In some circumstances I really did need to be there. I didn’t get much sleep but I was needed.
Once she turned thirteen she was admitted to Ward 17 where things are a little different.
As the ward is for teenagers, parents are not really encouraged to stay. This particularly applies during routine admissions.
At first it is very difficult to leave her there alone. We got late night tearful calls. I remember this as being a very stressful time for the whole family.
I was desperate to get a good nights sleep. At the same time I felt awful leaving her there alone. I’d often ring the ward and ask the nursing staff for reassurance. They were very understanding.
After a short while, our young teenager started to make friends with the other patients and join in their activities like Club Ado. It is a great feeling to see her independence and confidence develop.
There are a lot of benefits that come from mixing with other teenagers who have battles of their own. Sometimes my daughter has told me that she thinks other kids have a harder time than she does. I think there is considerable benefit in having this sort of perspective.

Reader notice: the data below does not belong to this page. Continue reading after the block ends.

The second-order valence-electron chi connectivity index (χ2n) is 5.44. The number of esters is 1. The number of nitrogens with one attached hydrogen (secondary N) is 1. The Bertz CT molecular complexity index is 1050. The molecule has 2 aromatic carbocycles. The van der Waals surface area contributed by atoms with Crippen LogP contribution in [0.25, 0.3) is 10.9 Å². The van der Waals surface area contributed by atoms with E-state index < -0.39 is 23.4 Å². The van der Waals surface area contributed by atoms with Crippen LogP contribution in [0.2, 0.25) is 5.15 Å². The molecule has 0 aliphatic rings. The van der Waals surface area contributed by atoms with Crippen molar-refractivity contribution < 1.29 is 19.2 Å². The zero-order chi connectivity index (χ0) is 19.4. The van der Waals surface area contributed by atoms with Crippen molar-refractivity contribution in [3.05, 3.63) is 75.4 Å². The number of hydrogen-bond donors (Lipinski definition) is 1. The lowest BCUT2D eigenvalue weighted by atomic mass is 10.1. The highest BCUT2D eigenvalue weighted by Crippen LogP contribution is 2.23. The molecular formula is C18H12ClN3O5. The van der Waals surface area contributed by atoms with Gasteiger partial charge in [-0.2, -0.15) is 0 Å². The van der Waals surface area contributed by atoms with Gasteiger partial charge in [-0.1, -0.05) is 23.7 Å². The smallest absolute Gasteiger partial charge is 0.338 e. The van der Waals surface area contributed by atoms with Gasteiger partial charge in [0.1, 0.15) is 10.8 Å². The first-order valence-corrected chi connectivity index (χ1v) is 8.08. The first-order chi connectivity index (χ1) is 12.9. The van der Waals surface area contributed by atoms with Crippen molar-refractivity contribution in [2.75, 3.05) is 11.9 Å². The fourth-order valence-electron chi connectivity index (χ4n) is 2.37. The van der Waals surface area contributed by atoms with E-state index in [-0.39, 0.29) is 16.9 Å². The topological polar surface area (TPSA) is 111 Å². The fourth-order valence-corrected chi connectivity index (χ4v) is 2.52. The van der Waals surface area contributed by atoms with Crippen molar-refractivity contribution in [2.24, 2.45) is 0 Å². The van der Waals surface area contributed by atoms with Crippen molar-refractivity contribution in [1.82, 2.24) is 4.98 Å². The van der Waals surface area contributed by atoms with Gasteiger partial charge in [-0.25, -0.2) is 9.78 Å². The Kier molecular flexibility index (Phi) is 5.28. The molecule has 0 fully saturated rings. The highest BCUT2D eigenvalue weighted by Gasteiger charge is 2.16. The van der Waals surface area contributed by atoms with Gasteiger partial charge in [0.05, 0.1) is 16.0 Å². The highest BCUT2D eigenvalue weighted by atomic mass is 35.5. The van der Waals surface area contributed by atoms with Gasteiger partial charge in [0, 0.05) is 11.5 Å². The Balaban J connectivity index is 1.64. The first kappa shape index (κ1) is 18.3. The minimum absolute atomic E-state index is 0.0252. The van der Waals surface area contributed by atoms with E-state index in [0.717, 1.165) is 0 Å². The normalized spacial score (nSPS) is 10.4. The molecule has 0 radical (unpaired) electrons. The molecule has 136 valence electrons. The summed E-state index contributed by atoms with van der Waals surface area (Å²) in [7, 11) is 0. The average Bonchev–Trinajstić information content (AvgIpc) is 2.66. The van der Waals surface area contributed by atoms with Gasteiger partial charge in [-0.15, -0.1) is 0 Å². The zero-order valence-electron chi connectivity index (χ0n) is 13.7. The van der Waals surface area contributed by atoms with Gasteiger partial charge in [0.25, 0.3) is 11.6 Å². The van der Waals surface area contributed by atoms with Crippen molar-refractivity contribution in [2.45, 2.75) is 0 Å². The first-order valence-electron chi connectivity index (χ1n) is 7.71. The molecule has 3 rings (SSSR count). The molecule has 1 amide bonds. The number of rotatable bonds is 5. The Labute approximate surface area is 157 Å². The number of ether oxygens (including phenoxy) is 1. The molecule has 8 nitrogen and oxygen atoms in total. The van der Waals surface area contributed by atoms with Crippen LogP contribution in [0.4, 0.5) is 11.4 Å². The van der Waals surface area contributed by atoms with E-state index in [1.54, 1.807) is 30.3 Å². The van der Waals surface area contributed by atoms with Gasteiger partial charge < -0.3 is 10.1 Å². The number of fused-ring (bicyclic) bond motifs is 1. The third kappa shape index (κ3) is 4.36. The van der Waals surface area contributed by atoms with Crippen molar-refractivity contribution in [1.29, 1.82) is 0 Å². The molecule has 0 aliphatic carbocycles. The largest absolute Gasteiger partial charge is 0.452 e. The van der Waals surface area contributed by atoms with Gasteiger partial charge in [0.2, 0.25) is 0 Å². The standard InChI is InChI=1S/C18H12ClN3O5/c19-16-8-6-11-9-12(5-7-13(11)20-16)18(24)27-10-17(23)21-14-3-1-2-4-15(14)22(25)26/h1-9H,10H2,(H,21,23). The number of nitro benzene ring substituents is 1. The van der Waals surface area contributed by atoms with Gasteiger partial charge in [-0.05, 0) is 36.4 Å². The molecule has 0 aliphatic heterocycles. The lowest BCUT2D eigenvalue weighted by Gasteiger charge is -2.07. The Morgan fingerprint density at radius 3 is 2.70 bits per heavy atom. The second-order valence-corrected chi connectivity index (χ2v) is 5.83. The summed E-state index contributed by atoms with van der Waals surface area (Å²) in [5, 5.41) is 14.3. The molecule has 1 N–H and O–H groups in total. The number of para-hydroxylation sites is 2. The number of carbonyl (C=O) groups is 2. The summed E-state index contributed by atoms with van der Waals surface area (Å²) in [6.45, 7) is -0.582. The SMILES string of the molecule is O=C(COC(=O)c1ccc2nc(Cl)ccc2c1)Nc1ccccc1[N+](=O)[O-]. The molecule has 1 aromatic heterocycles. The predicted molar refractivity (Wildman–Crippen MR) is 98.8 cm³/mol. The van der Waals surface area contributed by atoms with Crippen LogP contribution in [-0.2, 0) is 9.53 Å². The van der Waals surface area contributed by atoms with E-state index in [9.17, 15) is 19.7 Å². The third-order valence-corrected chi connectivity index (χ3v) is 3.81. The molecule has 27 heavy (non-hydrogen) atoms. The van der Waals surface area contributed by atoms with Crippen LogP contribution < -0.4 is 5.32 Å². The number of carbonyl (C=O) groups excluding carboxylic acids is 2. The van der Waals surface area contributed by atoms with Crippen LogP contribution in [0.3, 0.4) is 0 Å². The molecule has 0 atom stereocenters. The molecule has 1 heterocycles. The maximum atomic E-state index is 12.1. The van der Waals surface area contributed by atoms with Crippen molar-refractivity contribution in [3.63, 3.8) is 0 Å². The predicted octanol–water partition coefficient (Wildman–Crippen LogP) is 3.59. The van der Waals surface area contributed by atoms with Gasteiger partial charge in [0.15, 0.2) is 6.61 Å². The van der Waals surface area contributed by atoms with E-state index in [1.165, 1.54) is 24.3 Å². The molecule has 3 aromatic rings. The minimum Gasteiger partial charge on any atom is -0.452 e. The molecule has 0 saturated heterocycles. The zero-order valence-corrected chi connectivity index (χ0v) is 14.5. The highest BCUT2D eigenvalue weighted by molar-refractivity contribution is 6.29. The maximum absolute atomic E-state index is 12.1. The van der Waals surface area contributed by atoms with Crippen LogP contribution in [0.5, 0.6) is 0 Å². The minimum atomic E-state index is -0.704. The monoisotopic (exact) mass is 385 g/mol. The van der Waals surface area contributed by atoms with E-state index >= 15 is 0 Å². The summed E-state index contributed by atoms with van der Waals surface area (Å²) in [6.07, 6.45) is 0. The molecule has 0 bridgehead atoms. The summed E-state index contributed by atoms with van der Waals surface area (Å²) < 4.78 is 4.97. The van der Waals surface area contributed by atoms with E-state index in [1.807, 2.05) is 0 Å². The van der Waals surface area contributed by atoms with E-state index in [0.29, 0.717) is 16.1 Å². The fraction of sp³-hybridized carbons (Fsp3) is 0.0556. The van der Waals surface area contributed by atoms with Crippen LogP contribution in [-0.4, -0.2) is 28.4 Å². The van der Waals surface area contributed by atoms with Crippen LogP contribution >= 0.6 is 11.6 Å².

Staying by herself also means that our teenager learns to ask for and receive assistance from other people.
This is a helpful development during a time when she, like most teenagers, increasingly disregards most things we have to say.
Nursing staff and fellow patients can play an important positive role in helping her come to terms with managing her own health.
Once I got used to it, I did start to enjoy my daughter flying solo on Ward 17.
So if you are negotiating the transition to Ward 17 let me say – “If you are going through hell, keep going.” You will enjoy it when you get to the other side.
Photo courtesy of Lip Kee at Flickr Creative Commons